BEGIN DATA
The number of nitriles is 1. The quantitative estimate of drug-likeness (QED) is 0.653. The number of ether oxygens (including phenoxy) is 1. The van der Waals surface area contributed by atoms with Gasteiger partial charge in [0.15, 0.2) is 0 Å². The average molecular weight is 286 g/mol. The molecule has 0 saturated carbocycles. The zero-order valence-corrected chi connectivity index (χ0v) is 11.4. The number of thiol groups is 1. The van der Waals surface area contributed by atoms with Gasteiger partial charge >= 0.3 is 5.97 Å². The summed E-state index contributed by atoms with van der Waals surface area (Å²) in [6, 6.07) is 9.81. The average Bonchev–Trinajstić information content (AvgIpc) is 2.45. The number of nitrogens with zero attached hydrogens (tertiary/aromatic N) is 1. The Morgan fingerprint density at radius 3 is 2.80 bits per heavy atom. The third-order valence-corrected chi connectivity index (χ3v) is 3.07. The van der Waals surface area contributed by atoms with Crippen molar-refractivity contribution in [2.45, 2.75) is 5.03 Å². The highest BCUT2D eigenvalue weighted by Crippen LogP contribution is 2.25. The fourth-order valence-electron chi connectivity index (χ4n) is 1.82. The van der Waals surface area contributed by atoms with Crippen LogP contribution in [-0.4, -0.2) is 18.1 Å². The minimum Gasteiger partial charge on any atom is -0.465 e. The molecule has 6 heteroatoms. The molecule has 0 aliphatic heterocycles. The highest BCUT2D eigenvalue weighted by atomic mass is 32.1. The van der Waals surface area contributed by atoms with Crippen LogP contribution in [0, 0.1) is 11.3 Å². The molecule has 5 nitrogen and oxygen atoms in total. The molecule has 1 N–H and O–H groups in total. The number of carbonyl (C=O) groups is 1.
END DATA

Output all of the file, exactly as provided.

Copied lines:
The number of nitriles is 1. The quantitative estimate of drug-likeness (QED) is 0.653. The number of ether oxygens (including phenoxy) is 1. The van der Waals surface area contributed by atoms with Gasteiger partial charge in [0.15, 0.2) is 0 Å². The average molecular weight is 286 g/mol. The molecule has 0 saturated carbocycles. The zero-order valence-corrected chi connectivity index (χ0v) is 11.4. The number of thiol groups is 1. The van der Waals surface area contributed by atoms with Gasteiger partial charge >= 0.3 is 5.97 Å². The summed E-state index contributed by atoms with van der Waals surface area (Å²) in [6, 6.07) is 9.81. The average Bonchev–Trinajstić information content (AvgIpc) is 2.45. The number of nitrogens with zero attached hydrogens (tertiary/aromatic N) is 1. The Morgan fingerprint density at radius 3 is 2.80 bits per heavy atom. The third-order valence-corrected chi connectivity index (χ3v) is 3.07. The van der Waals surface area contributed by atoms with Crippen molar-refractivity contribution in [2.45, 2.75) is 5.03 Å². The highest BCUT2D eigenvalue weighted by Crippen LogP contribution is 2.25. The fourth-order valence-electron chi connectivity index (χ4n) is 1.82. The van der Waals surface area contributed by atoms with Crippen LogP contribution in [-0.4, -0.2) is 18.1 Å². The minimum Gasteiger partial charge on any atom is -0.465 e. The molecule has 6 heteroatoms. The molecule has 0 aliphatic heterocycles. The highest BCUT2D eigenvalue weighted by atomic mass is 32.1. The van der Waals surface area contributed by atoms with Crippen LogP contribution in [0, 0.1) is 11.3 Å². The molecule has 5 nitrogen and oxygen atoms in total. The molecule has 1 N–H and O–H groups in total. The number of carbonyl (C=O) groups is 1.